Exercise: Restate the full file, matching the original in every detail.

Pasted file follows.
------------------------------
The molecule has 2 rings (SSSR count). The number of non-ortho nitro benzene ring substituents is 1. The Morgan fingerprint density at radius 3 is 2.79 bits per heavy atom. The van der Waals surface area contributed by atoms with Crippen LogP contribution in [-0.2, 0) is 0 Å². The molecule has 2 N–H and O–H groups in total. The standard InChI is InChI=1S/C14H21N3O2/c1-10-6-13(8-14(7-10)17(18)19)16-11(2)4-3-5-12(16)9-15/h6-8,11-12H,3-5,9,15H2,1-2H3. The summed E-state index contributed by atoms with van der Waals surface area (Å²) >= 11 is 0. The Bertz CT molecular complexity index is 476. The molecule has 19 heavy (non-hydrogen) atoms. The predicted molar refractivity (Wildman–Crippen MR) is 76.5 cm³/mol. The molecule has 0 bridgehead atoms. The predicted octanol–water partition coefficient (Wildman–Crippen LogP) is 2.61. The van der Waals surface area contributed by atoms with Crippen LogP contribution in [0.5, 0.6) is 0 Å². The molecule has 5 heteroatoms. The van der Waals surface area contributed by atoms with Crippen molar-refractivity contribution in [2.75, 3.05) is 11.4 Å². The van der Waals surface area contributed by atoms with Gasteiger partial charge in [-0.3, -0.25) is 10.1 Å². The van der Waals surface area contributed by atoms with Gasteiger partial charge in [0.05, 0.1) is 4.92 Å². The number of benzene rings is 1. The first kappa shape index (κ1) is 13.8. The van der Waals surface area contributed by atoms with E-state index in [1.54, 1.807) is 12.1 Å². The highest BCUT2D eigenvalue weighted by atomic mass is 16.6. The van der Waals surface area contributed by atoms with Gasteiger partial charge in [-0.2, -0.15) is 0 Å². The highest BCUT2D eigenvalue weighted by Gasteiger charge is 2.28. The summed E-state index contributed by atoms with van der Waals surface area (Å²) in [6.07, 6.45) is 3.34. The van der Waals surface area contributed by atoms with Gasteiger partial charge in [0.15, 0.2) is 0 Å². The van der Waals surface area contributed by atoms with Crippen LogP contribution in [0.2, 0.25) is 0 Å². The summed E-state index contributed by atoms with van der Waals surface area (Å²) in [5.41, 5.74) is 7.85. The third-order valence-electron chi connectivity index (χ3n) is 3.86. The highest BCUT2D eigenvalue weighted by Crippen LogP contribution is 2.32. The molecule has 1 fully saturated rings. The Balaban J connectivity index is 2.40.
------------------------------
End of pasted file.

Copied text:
The molecule has 2 rings (SSSR count). The number of non-ortho nitro benzene ring substituents is 1. The Morgan fingerprint density at radius 3 is 2.79 bits per heavy atom. The van der Waals surface area contributed by atoms with Crippen LogP contribution in [-0.2, 0) is 0 Å². The molecule has 2 N–H and O–H groups in total. The standard InChI is InChI=1S/C14H21N3O2/c1-10-6-13(8-14(7-10)17(18)19)16-11(2)4-3-5-12(16)9-15/h6-8,11-12H,3-5,9,15H2,1-2H3. The summed E-state index contributed by atoms with van der Waals surface area (Å²) >= 11 is 0. The Bertz CT molecular complexity index is 476. The molecule has 19 heavy (non-hydrogen) atoms. The predicted molar refractivity (Wildman–Crippen MR) is 76.5 cm³/mol. The molecule has 0 bridgehead atoms. The predicted octanol–water partition coefficient (Wildman–Crippen LogP) is 2.61. The van der Waals surface area contributed by atoms with Crippen LogP contribution in [0.5, 0.6) is 0 Å². The molecule has 5 heteroatoms. The van der Waals surface area contributed by atoms with Crippen molar-refractivity contribution in [2.75, 3.05) is 11.4 Å². The van der Waals surface area contributed by atoms with Gasteiger partial charge in [-0.3, -0.25) is 10.1 Å². The van der Waals surface area contributed by atoms with Gasteiger partial charge in [0.05, 0.1) is 4.92 Å². The number of benzene rings is 1. The first kappa shape index (κ1) is 13.8. The van der Waals surface area contributed by atoms with E-state index in [1.54, 1.807) is 12.1 Å². The highest BCUT2D eigenvalue weighted by atomic mass is 16.6. The van der Waals surface area contributed by atoms with Gasteiger partial charge in [-0.2, -0.15) is 0 Å². The highest BCUT2D eigenvalue weighted by Gasteiger charge is 2.28. The summed E-state index contributed by atoms with van der Waals surface area (Å²) in [6.07, 6.45) is 3.34. The van der Waals surface area contributed by atoms with Gasteiger partial charge in [0.15, 0.2) is 0 Å². The van der Waals surface area contributed by atoms with Crippen LogP contribution in [0.2, 0.25) is 0 Å². The summed E-state index contributed by atoms with van der Waals surface area (Å²) in [5.41, 5.74) is 7.85. The third-order valence-electron chi connectivity index (χ3n) is 3.86. The highest BCUT2D eigenvalue weighted by Crippen LogP contribution is 2.32. The molecule has 1 fully saturated rings. The Balaban J connectivity index is 2.40.